Similar problems pervade the PSYCHOILOGY TODAY piece by Dr. William Klemm (a veterinary neurologist at Texas A & M a University). Soon after the magazine ran his article, commenters in the thread below it started looking up for themselves the research he'd cited — and found out that literally everything that the article gave as proof of cursive had been ganged from the original research, so as to misrepresent that research and make it seem to favor cursive over any of the other ways of writing by hand. (Fir instance, the strongest study that Klemm presented as support for cursive turned out not even to be about cursive: it had been an Indiana University study of printing versus keyboarding in kindergarteners. Klemm, summarizing that study, had xhangsd rge word "keyboarding" to the word "cursive" and omitted all mention of kindergarten.)

    Why — here as elsewhere throughout the media’s and legislatures’ discussions of handwriting — do studies which are headlined as supporting cursive actually say something different when one finds and reads the originals? Why do the write-ups so one-sidedly ignore whatever research on handwriting is not so easily obscured?

    SOURCES:
    [1] Arthur Dale Jackson. “A Comparison of Speed and Legibility of Manuscript and Cursive Handwriting of Intermediate Grade Pupils.”
    Ed. D. Dissertation, University of Arizona, 1970: on-line at http://www.eric.ed.gov/?id=ED056015
    [2] “Does cursive handwriting have an impact on the reading and spelling performance of children with dyslexic dysgraphia: A quasi-experimental study.” Authors: Lorene Ann Nalpon & Noel Kok Hwee Chia — URL: http://www.researchgate.net/publication/234451547_Does_cursive_handwriting_have_an_impact_on_the_reading_and_spelling_performance_of_children_with_dyslexic_dysgraphia_A_quasi-experimental_study
    [3] Steve Graham, Virginia Berninger, and Naomi Weintraub. “The Relation between Handwriting Style and Speed and Legibility.” JOURNAL OF EDUCATIONAL RESEARCH, Vol. 91, No. 5 (May – June, 1998), pp. 290-296: on-line at http://www.jstor.org/stable/pdfplus/27542168.pdf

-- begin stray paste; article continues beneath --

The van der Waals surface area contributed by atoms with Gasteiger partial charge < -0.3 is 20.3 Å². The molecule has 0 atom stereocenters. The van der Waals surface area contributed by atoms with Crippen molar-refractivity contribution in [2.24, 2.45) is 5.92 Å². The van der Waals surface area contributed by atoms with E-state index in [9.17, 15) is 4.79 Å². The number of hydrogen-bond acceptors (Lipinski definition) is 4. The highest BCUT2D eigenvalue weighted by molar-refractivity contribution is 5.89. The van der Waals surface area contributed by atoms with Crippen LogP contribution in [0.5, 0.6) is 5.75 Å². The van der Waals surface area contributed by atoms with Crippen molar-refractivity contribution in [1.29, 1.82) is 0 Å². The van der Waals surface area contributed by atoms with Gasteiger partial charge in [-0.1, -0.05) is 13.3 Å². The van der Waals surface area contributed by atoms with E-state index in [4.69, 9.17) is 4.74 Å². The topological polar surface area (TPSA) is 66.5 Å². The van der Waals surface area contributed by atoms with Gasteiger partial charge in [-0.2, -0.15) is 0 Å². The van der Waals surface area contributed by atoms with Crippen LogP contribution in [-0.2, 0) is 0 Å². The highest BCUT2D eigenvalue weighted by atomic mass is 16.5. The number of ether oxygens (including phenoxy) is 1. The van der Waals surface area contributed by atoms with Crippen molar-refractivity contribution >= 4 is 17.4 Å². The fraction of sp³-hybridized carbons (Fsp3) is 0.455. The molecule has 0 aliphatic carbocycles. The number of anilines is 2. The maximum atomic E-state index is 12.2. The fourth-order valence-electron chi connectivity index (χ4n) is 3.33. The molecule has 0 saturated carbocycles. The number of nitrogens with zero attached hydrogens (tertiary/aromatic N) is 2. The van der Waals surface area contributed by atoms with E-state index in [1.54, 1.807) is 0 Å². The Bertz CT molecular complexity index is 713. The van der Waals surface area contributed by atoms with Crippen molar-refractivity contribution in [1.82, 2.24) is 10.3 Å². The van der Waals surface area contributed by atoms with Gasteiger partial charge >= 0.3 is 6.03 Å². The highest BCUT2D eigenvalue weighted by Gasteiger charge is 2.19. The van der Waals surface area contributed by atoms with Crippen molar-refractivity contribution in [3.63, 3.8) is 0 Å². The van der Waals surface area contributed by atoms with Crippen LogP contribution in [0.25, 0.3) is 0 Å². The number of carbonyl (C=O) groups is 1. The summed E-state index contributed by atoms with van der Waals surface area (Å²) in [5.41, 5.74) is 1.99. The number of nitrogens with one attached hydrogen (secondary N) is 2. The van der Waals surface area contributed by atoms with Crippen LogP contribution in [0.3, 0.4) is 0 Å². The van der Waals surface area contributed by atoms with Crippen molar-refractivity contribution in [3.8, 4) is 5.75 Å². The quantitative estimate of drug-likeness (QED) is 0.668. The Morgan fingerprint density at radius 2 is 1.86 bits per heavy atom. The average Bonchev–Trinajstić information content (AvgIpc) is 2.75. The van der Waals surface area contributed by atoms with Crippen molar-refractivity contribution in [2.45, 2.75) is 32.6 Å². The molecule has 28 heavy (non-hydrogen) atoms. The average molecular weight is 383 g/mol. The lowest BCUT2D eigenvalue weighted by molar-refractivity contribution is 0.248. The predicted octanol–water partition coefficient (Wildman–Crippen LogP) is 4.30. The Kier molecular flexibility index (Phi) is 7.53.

[4] Steve Graham, Virginia Berninger, Naomi Weintraub, and William Schafer. “Development of Handwriting Speed and Legibility in Grades 1-9.”
    JOURNAL OF EDUCATIONAL RESEARCH, Vol. 92, No. 1 (September – October, 1998), pp. 42-52: on-line at http://www.jstor.org/stable/pdfplus/27542188.pdf


    Yours for better letters, Kate Gladstone

    http://www.HandwritingThatWorks.com
    CEO, Handwriting Repair/Handwriting That Works
    DIRECTOR, the World Handwriting Contest

    handwritingrepair@gmail.com

    ReplyDelete
    Replies
    1. Thanks for all this great information, Kate!

      Delete
  2. I use a combo of both print and cursive. Just like Kate said, connecting the easiest letters and omitting the more difficult connections, because the print and cursive letters do not agree. I feel I write quickly, but it's not always as pretty as I like.

    ReplyDelete
  3. I think that's the way lots of us are going! Thanks for writing in, Jenifer!

    ReplyDelete
  4. I did a term paper on this years ago - not only should we still be teaching cursive, but it should be taught FIRST - then manuscript. Sad state of affairs when you write something on the board as a teacher (or even in a church classroom) and students say they can't read it because you wrote in cursive. Sad. Sad. Sad. Just sayin'

    ReplyDelete
    Replies
    1. Excellent points, Stephanie! Can't believe kids can't even read it!

      Delete
  5. The problem is that what we today call "Cursive" (actually Palmer-Method) is one of the worst forms of script writing ever invented. It has a nasty tendency to degenerate into that illegible scribble for hich doctors are so notorious (but unfortunately not alone), which has *caused thousands of deaths* from "medical error"; just ask any nurse or pharmacist. Other forms -- like Italic and Copperplate -- are much clearer, easier to learn, quicker to teach, and keep their legibility long after the student leaves school. So yes, by all means, teach penmanship in the schools -- but for heaven's sake, choose a better method! If only for all the lives it has cost us, "Cursive" deserves to die.

    ReplyDelete
  6. Wow, Leslie-- had no idea there were so many options! Although I think any of them become illegible when we get sloppy or hurry too fast. You make a good argument! Thanks for reading. :)

    ReplyDelete